A common tactic of atheists is to change the subject. Instead of engaging the actual evidence for a particular claim, like evidence for God's existence, or Biblical miracles, they create a diversion by shifting the discussion to an alleged parallel. They try to turn this into a debate over the possibility, probability, credibility, or falsifiability of Russell's celestial teapot, Mackie's invisible gardener, Sagan's garage dragon, and the FSM. Or they compare post-Resurrection appearances to alien abductions.
The tactic is to stipulate that these are analogous to God or Biblical miracles. There's rarely a supporting argument to demonstrate that these are, indeed, analogous.
I notice that Sean Gerety resorts to the same tactic when it comes to possible evidence for occult entities (e.g. ghosts, shapeshifters). Instead of discussing the cases I cite, instead of engaging the evidence in those cases, he trots out Bigfoot and The Amityville Horror. That, however, is a decoy.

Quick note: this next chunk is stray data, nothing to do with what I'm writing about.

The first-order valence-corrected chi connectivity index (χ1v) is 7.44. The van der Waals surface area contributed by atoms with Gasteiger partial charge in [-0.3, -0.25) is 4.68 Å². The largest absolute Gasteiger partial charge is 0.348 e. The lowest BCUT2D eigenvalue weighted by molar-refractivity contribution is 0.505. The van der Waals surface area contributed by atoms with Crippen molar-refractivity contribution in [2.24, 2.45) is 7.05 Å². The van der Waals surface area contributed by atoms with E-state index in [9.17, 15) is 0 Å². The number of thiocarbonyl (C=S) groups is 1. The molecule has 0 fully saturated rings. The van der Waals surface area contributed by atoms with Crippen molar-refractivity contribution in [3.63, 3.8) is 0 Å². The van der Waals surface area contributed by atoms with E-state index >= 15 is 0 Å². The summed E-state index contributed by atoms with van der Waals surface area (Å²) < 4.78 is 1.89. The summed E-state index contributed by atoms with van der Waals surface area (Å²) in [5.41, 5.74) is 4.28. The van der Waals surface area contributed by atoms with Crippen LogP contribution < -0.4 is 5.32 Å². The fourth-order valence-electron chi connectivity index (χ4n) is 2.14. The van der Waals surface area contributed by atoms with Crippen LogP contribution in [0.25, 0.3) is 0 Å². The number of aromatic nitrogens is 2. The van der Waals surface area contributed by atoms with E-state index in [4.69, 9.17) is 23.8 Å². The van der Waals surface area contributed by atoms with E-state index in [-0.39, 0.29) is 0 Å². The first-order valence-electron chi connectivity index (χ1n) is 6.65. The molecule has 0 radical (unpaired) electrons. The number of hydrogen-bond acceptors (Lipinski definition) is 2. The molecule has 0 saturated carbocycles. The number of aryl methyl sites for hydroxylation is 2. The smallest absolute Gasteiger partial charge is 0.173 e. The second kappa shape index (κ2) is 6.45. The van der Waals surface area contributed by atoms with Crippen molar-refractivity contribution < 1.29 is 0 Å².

i) To begin with, citing a weaker case, a case that's less well-attested, a case that may be less inherently credible, does nothing to prejudge a stronger case. Each example needs to be assessed individually. You can't validly use one to judge another.
ii) In addition, it's not my epistemic duty to have informed opinions about Bigfoot, The Amityville Horror, Loch Ness Monster, Yeti, friar's lantern, Seneca guns, &c. For instance, there are cases where I might reasonably suspend judgment, because I haven't studied that issue in sufficient detail.
iii) Furthermore, withholding judgment in some cases hardly entails that I ought to withhold judgement in all cases. Likewise, I might deem one case to be better attested than another. It would be irrational to adopt a uniform position without considering the evidence, which varies from one case to another.